Colorado River (Palisade River Bend Park): 39.100866, -108.359358
Colorado River (Parachute Ponds SWA): 39.442071, -108.048269
Colorado River (Pioneer Park): 40.078693, -106.103611
Colorado River (Wheeler SWA): 39.541692, -107.677202
Colorado River: 39.541200, -107.644300
Colorado River: 39.573600, -107.451000
Colo: 40.065970, -106.231645
Winter Park: 40.335025, -75.997290

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Best Places to Fish the Colorado River

With such an expansive distance to cover, it can be somewhat intimidating to try and narrow down your options to just one or two locations along the Colorado River that yield the best fishing, but there are several places that offer the potential for trophy fishing.

First among these is near the headwaters in the Upper Colorado, and can be found between the Fraser River all the way west to Troublesome creek.This particular section of the Colorado is officially designated as Gold Medal waters where there are plenty of trophy-sized fish. The town of Kremmling is west of this stretch of water, and you can easily access the entire length of the Gold Medal section by following Highway 40.

Colorado River Flow and Current Conditions


  • Flow: 2740 ft³/s
  • Water Level: 4.68 ft

Best Time to Fish the Colorado River

The Colorado is open for fishing all year long, but you want to pay close attention to the seasonal hatches for each section. Midges in the winter, Caddis in the spring, BWOs and Stoneflies in the summer, is a good guiding principle, but checking local conditions at a reputable fly shop for the section you want to fish is best upon arrival. There’s always a section that’s fishing well all year long, and many stretches of the Colorado offer excellent fishing conditions from sunup to sunset.

Colorado River Fly Box

Depending on the season, midges, caddis, stoneflies, and BWOs are going to be thick along the banks and over the water, so you will want to pack your flies accordingly, or just pick up the recommended patterns when you arrive.

Here are the most popular and successful patterns along the Colorado:

- Prince Nymph (prince #16-18)
- Blue Winged Olive (olive #18-22)
- Bead Head Prince (prince #16-20)
- Adams Parachute Dry Fly (adams gray #18-22)
- Bead Head Brassie™ (yellow #18-22)
- Pheasant Tail Nymph (natural #18-22)
- PMX (yellow, royal #10-16)
- Elk Hair Caddis (tan#14-16)
- Crystal Stimi (yellow#10-14)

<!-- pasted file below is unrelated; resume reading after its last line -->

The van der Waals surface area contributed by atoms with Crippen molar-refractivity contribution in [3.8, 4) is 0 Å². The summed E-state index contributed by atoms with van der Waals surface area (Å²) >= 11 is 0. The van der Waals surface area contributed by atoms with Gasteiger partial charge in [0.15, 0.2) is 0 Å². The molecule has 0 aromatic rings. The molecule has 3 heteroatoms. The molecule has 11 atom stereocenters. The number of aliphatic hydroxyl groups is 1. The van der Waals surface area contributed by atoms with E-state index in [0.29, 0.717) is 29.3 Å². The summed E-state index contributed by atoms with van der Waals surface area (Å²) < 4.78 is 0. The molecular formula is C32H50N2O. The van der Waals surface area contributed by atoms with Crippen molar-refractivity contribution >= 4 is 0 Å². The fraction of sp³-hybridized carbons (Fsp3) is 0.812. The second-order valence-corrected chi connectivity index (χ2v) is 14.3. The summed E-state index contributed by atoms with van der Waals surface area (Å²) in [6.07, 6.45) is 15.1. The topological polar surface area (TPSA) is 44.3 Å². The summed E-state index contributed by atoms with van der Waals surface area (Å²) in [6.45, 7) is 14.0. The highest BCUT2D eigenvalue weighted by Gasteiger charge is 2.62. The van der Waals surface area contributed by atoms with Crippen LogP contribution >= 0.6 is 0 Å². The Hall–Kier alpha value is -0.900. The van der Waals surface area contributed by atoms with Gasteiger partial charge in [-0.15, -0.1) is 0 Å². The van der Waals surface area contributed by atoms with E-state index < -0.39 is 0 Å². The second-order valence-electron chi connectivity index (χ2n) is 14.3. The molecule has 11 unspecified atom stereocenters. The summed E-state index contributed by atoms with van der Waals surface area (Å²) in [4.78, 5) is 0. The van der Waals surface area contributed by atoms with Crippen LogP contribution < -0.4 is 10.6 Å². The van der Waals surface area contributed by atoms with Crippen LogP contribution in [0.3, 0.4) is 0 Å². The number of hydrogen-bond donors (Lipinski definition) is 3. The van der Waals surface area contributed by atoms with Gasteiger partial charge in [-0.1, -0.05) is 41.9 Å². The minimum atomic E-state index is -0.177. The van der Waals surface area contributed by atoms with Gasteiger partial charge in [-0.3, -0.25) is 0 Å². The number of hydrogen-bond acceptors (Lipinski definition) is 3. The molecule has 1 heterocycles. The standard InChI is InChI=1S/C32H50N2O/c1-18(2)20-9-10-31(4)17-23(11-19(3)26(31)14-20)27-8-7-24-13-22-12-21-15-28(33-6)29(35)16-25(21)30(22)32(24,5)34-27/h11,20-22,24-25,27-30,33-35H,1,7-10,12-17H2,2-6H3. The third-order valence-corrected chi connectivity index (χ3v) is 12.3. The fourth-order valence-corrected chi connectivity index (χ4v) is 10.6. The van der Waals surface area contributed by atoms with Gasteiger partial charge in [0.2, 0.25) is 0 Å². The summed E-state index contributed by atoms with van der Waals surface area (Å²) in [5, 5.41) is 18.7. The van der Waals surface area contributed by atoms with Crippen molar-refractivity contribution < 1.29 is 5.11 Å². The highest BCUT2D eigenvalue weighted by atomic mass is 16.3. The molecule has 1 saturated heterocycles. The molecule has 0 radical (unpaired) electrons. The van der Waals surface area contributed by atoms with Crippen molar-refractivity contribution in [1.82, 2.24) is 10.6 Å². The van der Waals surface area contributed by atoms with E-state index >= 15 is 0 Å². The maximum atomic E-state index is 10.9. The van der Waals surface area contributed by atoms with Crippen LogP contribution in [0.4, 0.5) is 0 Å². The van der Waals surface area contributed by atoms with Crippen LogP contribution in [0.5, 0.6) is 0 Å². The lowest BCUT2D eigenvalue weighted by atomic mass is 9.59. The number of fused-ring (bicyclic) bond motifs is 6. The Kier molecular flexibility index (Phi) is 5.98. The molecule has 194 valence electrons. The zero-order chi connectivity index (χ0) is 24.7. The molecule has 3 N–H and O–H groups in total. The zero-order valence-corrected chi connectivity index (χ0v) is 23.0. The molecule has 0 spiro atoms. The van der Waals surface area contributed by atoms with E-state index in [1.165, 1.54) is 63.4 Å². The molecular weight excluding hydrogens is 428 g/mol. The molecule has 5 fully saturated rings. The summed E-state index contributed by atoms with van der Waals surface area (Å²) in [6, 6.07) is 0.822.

- Royal Wulff (#12-16)

Colorado River Fishing Tips

A 9-foot 5-wt fly rod with floating line is perfect for fishing dry flies and small nymphs on the Colorado River. For larger nymphs and streamers a 9-foot 6-wt with a sink tip fly line makes life easier. A tapered 9-foot leader, with tippet size 3X to 6X to match the flies you are throwing, is pretty standard.

Colorado River Fishing Reports

Colorado River Fishing Regulations

Make sure you have a reliable map of the area detailing any stretches of private property though, as well as a list of sections designated Catch and Release Only by the Colorado Division of Wildlife.

While fines and penalties for violating state regulations are not particularly steep, they exist to help preserve the trout populations within the state and ensure that every visiting angler has a chance to land and photograph their trophy fish.

Additionally, it is considered extremely poor manners (not to mention carrying a charge of trespassing) to fish on private land without permission from the landowner. Be sure you are representing the fly fishing community well during your visit.

Colorado River Trip Planning Tips

Eagle County Regional Airport is the best flight in or out of the area, and it also makes for a short drive to any and all campgrounds, small towns, and other accommodations in the area if you are starting at the headwaters and fishing your way down the river.

There are also 11 national parks along the Colorado River, so finding inexpensive or free camping areas isn’t all that difficult even in peak season if you don’t mind “roughing it” during your trip. Be sure to check out local vacation rentals in the area too, as many offer discounted rates during the off season for skiing and other adventure sports.


Looking for more places to fish? Visit our DIY Guide to the Best Fly Fishing in Colorado.

About the Author Ken Sperry

Ken is an avid fisherman of 40+ years who loves to explore and is on a quest to map the best places for fly fishing in America. He created the DIY Fly Fishing App to share this information and help you find new places to fish.